All of your messages should, in some [very real] way, make it clear to visitors that there’s a LOT in it for them if they stick around.
That said, this question is not only about benefits. It’s also about your promise.
Yes, your promise.
…I know the word “promise” is scary… but a promise is critical to help people stay on your site longer and understand why they should, ultimately, give you their email address or credit card number.
Don’t worry! You don’t have to dream up some promise.
If you have a value prop, your promise is probably inherently tied to it or built-in as a part of it.
For example, the M&Ms value prop is “the milk chocolate melts in your mouth, not in your hands”… and that’s also its promise.
For EnergyMarketExchange.com, the promise is clear and positioned as the headline, where a value prop would normally live:
Pretty straightforward, right?
Remember: This question isn’t, “What’s in it for everyone?”
Your copy needs to showcase what’s in it for your target visitor. Not your Nana. Not your nanny.
Just the 20 to 35% of your traffic that is most likely to convert.
Question #4: “Is this product/service right for me, in particular?”
Most startups are targeting a subset of a market, a small market or a niche.
If you are, put it on the page!
Tell your niche that they’ve arrived on the right site by using an “ideal for” statement, like Freckle does:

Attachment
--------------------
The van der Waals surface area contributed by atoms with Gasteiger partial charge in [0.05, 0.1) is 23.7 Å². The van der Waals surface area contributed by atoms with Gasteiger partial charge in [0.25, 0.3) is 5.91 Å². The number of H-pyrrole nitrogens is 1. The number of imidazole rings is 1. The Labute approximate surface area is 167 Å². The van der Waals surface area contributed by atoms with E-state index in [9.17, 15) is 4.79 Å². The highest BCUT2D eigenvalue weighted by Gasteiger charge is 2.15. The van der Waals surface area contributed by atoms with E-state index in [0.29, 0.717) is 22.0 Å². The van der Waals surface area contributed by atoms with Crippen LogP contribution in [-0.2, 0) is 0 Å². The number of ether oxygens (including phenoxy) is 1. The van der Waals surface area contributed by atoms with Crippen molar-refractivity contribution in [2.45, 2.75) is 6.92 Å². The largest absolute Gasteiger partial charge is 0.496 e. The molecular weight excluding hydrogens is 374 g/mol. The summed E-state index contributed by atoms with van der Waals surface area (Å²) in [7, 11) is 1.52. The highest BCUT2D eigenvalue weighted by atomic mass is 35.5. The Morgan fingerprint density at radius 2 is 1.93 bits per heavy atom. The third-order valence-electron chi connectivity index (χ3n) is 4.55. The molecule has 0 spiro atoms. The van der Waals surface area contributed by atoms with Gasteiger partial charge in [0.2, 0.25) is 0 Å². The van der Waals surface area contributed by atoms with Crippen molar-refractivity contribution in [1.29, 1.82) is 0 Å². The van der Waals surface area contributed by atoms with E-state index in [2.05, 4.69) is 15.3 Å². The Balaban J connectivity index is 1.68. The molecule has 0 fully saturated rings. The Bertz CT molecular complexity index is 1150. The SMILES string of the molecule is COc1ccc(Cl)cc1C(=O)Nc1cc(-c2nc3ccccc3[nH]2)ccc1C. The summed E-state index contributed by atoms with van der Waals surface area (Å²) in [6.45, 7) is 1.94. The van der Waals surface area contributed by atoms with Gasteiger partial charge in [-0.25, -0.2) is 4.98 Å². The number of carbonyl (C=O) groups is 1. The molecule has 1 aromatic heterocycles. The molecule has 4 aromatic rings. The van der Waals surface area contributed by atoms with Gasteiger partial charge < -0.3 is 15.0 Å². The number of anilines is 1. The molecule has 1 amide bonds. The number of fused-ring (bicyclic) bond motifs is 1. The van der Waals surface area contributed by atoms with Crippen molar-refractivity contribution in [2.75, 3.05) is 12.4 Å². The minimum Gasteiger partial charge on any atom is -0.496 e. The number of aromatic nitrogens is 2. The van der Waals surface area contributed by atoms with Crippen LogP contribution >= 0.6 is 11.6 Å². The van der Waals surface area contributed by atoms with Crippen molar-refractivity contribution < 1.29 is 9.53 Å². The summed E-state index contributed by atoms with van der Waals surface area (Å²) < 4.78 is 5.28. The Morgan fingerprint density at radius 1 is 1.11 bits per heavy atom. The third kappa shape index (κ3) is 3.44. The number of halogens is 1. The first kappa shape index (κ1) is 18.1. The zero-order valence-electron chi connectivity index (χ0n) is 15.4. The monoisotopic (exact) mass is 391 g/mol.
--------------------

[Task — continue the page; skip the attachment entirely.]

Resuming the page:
Or you can go a slightly indirect route, like Jobpuck does:
Question #5: “Who else is already using this?”
Ah, good ol’ social proof. Thank you, Mr. Cialdini.
Yes, the answer to Question #5 will likely appear on your page in the form of testimonials, logos, etc. – any clear indicator that tells your first-time visitor, “No, you’re not alone. Others are already doing this. You do not have to lead the pack on this one.”
The truth is that only the rare exceptions out there want to lead the pack; for the rest – the majority – there is comfort in the herd. (This is called “herd behavior”.)
So do as InspirePay does, and reassure your visitors – in multiple ways – that they’re 1 in a million:
There you have it! In answering those 5 questions – and doing so using appropriate levels of prominence – you help the right people stick around.
Please remember: your answers to these unspoken visitor questions need to be succinct and easy to digest.
You don’t have to get wordy. You don’t have to get clever. In fact, you shouldn’t do either.
You just have to message in a clear way that your target visitor will find compelling… and optimize the rest of your page (and site) from there.
Now, here’s your task: Go to your home page – just open it up in a new tab – put on your customer hat, and assess if your copy effectively answers:
- Who are you? / What is this?
- What’s desirably different about it?
- What’s in it for me?
- Is it right for me?
- Who else is using it?
If you fail to answer any of those questions, well, dear copy hacker, you’ve now got yourself a test or two!
Extra note: There’s a whole lot more you need to think of when writing your home page. This is just the beginning… but it’s a super-solid beginning.
*I’m defining “bounce rate” as the % of visitors that land on your home or other landing page without visiting another page on your site. If you define it as spending <5 seconds on the page, that’s cool, too. Works either way.